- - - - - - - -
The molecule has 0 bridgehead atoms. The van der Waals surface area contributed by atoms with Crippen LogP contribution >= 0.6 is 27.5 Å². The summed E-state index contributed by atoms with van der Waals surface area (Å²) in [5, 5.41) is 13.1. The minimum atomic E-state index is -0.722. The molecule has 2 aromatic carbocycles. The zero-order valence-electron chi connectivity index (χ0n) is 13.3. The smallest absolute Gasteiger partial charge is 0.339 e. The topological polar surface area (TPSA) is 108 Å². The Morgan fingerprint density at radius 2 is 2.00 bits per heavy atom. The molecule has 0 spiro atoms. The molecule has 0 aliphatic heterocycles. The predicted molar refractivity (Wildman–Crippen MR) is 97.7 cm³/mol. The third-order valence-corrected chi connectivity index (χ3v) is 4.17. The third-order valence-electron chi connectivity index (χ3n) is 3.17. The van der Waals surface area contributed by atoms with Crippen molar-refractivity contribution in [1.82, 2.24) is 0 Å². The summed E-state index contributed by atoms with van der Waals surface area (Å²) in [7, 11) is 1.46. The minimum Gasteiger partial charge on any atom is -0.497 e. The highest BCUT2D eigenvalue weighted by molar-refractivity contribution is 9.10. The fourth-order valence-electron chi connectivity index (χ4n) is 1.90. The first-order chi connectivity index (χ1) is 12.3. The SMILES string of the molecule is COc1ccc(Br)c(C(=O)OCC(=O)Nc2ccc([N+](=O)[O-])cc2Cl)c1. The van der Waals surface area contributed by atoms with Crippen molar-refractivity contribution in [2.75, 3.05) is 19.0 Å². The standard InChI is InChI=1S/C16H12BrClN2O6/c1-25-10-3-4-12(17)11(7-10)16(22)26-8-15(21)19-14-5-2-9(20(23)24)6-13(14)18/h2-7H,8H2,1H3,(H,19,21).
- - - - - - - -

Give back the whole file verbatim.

The molecule has 0 bridgehead atoms. The van der Waals surface area contributed by atoms with Crippen LogP contribution >= 0.6 is 27.5 Å². The summed E-state index contributed by atoms with van der Waals surface area (Å²) in [5, 5.41) is 13.1. The minimum atomic E-state index is -0.722. The molecule has 2 aromatic carbocycles. The zero-order valence-electron chi connectivity index (χ0n) is 13.3. The smallest absolute Gasteiger partial charge is 0.339 e. The topological polar surface area (TPSA) is 108 Å². The Morgan fingerprint density at radius 2 is 2.00 bits per heavy atom. The molecule has 0 spiro atoms. The molecule has 0 aliphatic heterocycles. The predicted molar refractivity (Wildman–Crippen MR) is 97.7 cm³/mol. The third-order valence-corrected chi connectivity index (χ3v) is 4.17. The third-order valence-electron chi connectivity index (χ3n) is 3.17. The van der Waals surface area contributed by atoms with Crippen molar-refractivity contribution in [1.82, 2.24) is 0 Å². The summed E-state index contributed by atoms with van der Waals surface area (Å²) in [7, 11) is 1.46. The minimum Gasteiger partial charge on any atom is -0.497 e. The highest BCUT2D eigenvalue weighted by molar-refractivity contribution is 9.10. The fourth-order valence-electron chi connectivity index (χ4n) is 1.90. The first-order chi connectivity index (χ1) is 12.3. The SMILES string of the molecule is COc1ccc(Br)c(C(=O)OCC(=O)Nc2ccc([N+](=O)[O-])cc2Cl)c1. The van der Waals surface area contributed by atoms with Crippen molar-refractivity contribution in [2.75, 3.05) is 19.0 Å². The standard InChI is InChI=1S/C16H12BrClN2O6/c1-25-10-3-4-12(17)11(7-10)16(22)26-8-15(21)19-14-5-2-9(20(23)24)6-13(14)18/h2-7H,8H2,1H3,(H,19,21).